How do you improve bandwidth in the far reaches of outer space? Use lasers. NASA is preparing to test a new, laser-based communications system that will link up satellites in space with base stations here at home. Once that connection is made, scientists will be able to transmit data (photos, videos, etc.) at much faster rates than what's possible over traditional radio waves. Six times faster, to be specific.
The LLCD mission will use a highly reliable infrared laser, similar to those used to bring high-speed data over fiber optic cables into our workplaces and homes. Data, sent in the form of hundreds of millions of short pulses of light every second, will be sent by the LADEE spacecraft to any one of three ground telescopes in New Mexico, California and Spain.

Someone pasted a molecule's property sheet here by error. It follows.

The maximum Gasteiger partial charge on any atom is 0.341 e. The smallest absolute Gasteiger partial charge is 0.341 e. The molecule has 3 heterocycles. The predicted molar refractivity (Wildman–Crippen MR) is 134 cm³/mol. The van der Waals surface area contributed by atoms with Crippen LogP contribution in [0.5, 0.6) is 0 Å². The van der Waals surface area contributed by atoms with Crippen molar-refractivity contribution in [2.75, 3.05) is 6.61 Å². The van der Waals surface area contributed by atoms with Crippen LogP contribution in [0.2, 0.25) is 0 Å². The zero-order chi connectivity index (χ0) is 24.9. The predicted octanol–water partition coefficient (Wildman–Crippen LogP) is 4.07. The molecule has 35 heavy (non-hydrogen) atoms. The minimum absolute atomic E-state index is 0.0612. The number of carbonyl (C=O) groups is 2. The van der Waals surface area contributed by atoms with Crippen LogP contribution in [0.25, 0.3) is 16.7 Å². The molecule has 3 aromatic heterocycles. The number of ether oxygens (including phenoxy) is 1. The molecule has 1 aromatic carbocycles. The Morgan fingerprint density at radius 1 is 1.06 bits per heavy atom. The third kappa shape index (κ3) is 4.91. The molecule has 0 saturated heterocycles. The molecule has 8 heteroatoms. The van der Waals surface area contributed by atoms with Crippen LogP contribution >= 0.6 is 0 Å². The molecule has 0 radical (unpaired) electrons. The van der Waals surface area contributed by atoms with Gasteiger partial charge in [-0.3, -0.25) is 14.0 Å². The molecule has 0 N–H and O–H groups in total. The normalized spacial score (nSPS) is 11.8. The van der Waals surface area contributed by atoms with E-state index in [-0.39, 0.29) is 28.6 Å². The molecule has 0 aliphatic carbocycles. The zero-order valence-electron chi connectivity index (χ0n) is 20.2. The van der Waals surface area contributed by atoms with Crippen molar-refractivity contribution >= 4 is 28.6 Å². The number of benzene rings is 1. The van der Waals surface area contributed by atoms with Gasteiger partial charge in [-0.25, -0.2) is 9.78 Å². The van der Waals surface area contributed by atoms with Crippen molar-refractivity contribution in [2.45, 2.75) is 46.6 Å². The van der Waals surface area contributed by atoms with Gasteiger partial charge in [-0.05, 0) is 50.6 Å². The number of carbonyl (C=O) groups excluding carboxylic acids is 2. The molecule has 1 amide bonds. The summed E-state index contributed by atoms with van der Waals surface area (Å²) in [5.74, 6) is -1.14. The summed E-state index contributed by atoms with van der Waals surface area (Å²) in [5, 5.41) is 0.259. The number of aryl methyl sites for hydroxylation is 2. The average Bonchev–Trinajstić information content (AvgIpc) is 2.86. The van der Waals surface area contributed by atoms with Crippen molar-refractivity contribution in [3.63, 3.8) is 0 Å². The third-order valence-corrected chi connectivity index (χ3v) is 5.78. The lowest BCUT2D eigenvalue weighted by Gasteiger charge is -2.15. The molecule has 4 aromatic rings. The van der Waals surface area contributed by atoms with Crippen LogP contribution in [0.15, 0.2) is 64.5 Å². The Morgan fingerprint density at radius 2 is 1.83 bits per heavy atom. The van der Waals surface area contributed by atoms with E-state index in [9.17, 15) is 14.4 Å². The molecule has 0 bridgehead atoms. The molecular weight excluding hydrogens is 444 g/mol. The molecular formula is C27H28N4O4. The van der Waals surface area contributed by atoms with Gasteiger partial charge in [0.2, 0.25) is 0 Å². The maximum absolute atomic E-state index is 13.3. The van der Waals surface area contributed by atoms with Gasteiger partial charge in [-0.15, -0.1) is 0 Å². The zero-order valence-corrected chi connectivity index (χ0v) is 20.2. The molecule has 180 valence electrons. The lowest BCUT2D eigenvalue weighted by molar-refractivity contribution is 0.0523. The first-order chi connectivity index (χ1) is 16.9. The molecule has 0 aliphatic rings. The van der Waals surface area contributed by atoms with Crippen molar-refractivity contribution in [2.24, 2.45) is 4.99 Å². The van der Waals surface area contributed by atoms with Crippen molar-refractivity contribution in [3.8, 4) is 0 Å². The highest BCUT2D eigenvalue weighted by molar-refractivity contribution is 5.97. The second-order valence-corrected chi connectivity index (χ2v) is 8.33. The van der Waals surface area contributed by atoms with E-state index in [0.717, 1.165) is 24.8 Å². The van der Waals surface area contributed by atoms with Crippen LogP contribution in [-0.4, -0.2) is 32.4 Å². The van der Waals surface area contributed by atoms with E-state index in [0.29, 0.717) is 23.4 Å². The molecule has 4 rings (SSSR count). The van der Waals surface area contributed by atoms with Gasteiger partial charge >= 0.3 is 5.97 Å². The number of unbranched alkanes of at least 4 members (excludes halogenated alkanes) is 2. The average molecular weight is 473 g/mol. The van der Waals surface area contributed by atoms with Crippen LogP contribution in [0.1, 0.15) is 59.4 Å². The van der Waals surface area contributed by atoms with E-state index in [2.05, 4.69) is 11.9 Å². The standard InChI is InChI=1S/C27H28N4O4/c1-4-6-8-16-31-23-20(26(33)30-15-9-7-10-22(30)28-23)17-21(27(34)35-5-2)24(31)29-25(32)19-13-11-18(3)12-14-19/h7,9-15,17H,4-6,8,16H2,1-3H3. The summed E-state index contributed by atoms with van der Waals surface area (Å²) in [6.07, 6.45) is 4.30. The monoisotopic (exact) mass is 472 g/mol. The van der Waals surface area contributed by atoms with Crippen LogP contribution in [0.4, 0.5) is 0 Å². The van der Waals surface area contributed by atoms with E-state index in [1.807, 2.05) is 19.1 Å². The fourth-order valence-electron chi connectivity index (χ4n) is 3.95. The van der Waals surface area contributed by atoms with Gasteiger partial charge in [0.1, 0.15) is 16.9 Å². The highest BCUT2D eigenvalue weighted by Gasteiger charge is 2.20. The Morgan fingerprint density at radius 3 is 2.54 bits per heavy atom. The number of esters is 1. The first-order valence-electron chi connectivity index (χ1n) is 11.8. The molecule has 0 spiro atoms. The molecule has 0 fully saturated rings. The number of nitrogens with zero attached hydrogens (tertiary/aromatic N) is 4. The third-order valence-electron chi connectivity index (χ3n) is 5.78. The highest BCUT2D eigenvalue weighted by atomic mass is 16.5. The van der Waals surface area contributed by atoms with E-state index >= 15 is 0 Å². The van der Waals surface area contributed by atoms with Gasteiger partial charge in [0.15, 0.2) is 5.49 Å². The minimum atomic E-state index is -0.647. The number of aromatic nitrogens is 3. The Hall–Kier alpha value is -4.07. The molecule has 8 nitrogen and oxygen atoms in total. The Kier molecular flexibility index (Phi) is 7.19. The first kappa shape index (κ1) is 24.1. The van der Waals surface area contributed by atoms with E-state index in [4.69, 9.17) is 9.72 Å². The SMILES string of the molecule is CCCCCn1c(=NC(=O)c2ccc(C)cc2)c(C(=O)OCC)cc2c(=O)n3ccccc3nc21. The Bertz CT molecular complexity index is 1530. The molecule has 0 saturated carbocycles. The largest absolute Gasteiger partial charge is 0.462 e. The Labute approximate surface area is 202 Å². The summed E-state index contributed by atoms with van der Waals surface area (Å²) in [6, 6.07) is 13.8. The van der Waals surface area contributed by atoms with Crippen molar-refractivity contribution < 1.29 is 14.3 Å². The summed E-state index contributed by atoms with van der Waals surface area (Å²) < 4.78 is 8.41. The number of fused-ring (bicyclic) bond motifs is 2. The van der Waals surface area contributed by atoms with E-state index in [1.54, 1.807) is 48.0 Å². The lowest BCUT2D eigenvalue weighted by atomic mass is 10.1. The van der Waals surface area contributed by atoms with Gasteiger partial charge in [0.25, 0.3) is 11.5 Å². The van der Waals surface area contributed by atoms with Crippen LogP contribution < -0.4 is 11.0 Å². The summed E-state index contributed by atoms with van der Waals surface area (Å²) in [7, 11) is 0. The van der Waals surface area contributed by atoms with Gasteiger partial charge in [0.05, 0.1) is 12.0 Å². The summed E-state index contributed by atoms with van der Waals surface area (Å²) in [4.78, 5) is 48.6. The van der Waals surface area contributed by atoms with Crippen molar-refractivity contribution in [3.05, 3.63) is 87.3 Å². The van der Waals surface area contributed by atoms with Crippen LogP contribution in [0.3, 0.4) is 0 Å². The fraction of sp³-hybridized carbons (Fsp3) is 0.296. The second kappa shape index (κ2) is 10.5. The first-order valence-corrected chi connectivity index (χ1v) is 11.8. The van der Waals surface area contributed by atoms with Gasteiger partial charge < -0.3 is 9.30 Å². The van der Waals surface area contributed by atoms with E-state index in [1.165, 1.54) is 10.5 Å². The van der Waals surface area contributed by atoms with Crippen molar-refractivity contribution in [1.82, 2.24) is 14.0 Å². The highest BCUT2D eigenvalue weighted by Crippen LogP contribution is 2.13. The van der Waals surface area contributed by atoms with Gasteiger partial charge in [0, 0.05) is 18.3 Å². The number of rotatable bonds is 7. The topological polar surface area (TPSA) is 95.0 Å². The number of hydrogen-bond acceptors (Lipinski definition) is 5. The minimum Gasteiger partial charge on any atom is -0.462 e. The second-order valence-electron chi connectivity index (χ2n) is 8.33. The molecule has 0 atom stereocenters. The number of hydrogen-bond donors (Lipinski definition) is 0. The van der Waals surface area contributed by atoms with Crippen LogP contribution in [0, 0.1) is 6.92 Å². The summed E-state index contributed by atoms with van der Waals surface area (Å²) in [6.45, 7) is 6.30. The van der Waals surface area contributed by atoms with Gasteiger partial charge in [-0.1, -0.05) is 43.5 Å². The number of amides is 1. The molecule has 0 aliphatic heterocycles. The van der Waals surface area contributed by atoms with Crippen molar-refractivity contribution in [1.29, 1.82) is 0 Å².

It sounds simple until you factor in the slight, 238,900-mile gap separating the satellite and NASA's stations on the ground. Communications could easily fail if something should go awry. But scientists remain optimistic. "We'd like to be able to send high-resolution images and movies and 3D even from satellites that not only orbit the Earth but also from probes that will go to the moon and beyond," said mission manager Don Cornwell during a telecast outlining the plan. "Communicating with radio waves has served us well for the last 50 years but we now have the technology to use light waves to communicate more data," he said.
Download speeds will top out at around 622Mbps, with uploads hovering around 20Mbps. That's equivalent to a top-tier broadband internet package here on Earth, but the faster throughput has scientists excited about the possibilities. Someday you may be tuning into a high-definition, 3D video feed from the surface of Mars.